It’s been ages since I posted and for good reason. Some of the earlier post’s woes got all over my life, namely work travel, friends visiting (not woe) and the great TX summer is here. So way back in April, when the weather was great and I was running regularly and working only normal hours, I registered for Beacon Rock 25K in Portland OR. However come May and early June, I have run a total maximum of no more than 10 miles and not at once. My good friend, ultrarunner Olga and also the best post-run therapeutic masseuse I know, told me not to bother running in Austin, as nothing in the terrain here can prepare you for Pacific Northwest US (PNW). So instead, whenever I could I ran in hotel gyms, put the incline on 7-9 and hiked up or ran up. It was hard to do it for 3 straight miles but that’s what mountain running is supposed to be like. She also told me to do more squats for the downhills but I never did nearly enough anything. I tried to do more yoga so at least I was building core and quad strength in different ways.
I flew to Portland on Friday night and landed in the daylight. The view was breathtaking Here’s a picture of Mt. Hood from the plane (thanks to Rod, another Tejas runner who was on the same flight and we talked a lot).
Portland itself is gorgeous. Flanked by tall pine covered mountains and a sparkling wide river snaking through the city, it is one of the most beautiful cities I have ever seen in the US, not to mention the state of OR. California who? I was definitely not prepared for that breathtaking beauty and the rest of the weekend I spent, sharply drawing my breath in awe or feeling down right overwhelmed enough to tear up.
I stayed with my friend Shreya who was traveling but her husband, Dipu took great care of me. We went to dinner and I ate the best ceviche since I left Brazil. He cooked me a champions breakfast on Sat morning with eggs, potato pancakes, sausages, toast and mangoes. We talked about everything under the sun and around 11 am, I thanked him for his (and Shreya’s omnipresent) hospitality and began driving towards Hood River in Columbia Gorge. Dipu told me to take the scenic route via US 83 and boy was it gorgeous. The sky was BLUE (yes, not normal in PDX) and the river was gleaming blue. Pretty much all the way you’re driving along side Columbia River. I stopped at a bunch of Patel points and took photos of the waterfalls, one of them being Multnomah (tallest in North America). Here are some photos from the drive.
I got into Hood River around 3 pm. I was hungry and Sue, who I was going to stay with told me to get lunch at the Full Sail Brewing Company. The food was great, the beer better and the best part was the view of Hood River. Here’s lunch. It was even better than it looks.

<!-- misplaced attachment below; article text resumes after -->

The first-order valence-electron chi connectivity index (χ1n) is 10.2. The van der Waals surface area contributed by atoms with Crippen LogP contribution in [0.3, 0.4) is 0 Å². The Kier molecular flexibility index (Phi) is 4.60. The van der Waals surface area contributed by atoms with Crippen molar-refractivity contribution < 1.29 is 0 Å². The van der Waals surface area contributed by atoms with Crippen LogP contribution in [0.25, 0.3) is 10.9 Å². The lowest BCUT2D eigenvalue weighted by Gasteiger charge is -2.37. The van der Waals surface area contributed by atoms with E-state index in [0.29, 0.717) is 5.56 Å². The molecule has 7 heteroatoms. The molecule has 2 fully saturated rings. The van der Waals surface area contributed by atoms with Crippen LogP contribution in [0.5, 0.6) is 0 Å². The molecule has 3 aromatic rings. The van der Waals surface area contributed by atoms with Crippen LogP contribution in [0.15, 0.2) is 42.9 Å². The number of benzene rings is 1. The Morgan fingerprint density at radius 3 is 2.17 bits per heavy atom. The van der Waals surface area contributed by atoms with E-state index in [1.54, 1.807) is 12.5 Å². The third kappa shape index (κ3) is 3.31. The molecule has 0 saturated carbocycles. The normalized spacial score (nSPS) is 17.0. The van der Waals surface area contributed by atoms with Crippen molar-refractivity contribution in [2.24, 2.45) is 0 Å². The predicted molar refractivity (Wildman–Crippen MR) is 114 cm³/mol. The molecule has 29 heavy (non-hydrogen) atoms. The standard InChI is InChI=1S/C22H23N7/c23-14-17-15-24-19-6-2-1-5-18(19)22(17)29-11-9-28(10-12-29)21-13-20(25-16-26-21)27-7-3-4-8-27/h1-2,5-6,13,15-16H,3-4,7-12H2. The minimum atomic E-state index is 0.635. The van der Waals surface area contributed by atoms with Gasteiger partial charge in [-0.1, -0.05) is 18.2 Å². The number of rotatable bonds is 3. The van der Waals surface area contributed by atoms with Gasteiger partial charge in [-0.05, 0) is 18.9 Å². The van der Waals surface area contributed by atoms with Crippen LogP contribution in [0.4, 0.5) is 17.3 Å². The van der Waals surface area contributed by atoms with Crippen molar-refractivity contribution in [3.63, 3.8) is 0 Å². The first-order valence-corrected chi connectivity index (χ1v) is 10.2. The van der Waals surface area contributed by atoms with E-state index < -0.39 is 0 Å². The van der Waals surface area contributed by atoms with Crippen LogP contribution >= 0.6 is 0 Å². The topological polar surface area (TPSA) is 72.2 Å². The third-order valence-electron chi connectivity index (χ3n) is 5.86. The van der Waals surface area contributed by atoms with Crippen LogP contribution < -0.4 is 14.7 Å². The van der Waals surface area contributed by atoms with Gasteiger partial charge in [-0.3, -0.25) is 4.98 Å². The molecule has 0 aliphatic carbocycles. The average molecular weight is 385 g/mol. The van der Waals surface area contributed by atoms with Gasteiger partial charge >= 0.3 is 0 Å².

Then I went over to Sue’s vacation rental. Sue and David are Tejas trail runners, David being an ultrarunner. They have two beautiful daughters, with whom I spent most of my evening. They helped me relax and stop worrying about the race next day. While my attitude was to have fun, I was still worried about being able to finish given the terrain and I was also worried because I was flying back home almost immediately after the race (shit plan, what can I do, I had to be back at work next day).
Here’s the view from Sue’s vacation home. We spent a lot of time just taking it in.
The girls are lovely. Jennifer and Lillian are well behaved and lot of fun. Here’s a pic of us together at dinner. I even taught them an Indian kid’s song.
I’d had a fantastic Saturday. I missed Bharath but I was surprised to learn that I was perfectly comfortable traveling along. I in fact enjoyed it and I loved that it was all about running. I was among friends who treated me like family, who welcomed me into their family vacation home with open arms, gave me warm blankets and a couch to sleep on, food to eat and lots and lots of encouragement about the race. I kept thinking that this race wouldn’t have been half as it was without Shreya/Dipu or Sue and David and their wonderful family. And that’s what I have loved about trail running – it’s an extremely close knit group – we’re all family to each other. People that run together in the dark woods, who get lost and find each other, give each other water and that encouragement to go on when every muscle and bone in your body wants you to stop, such people can’t be anything but family. Some of them have known you at your most tired and fatigued and dirty/sweaty times. And they’ve hung around to share the beer right after :).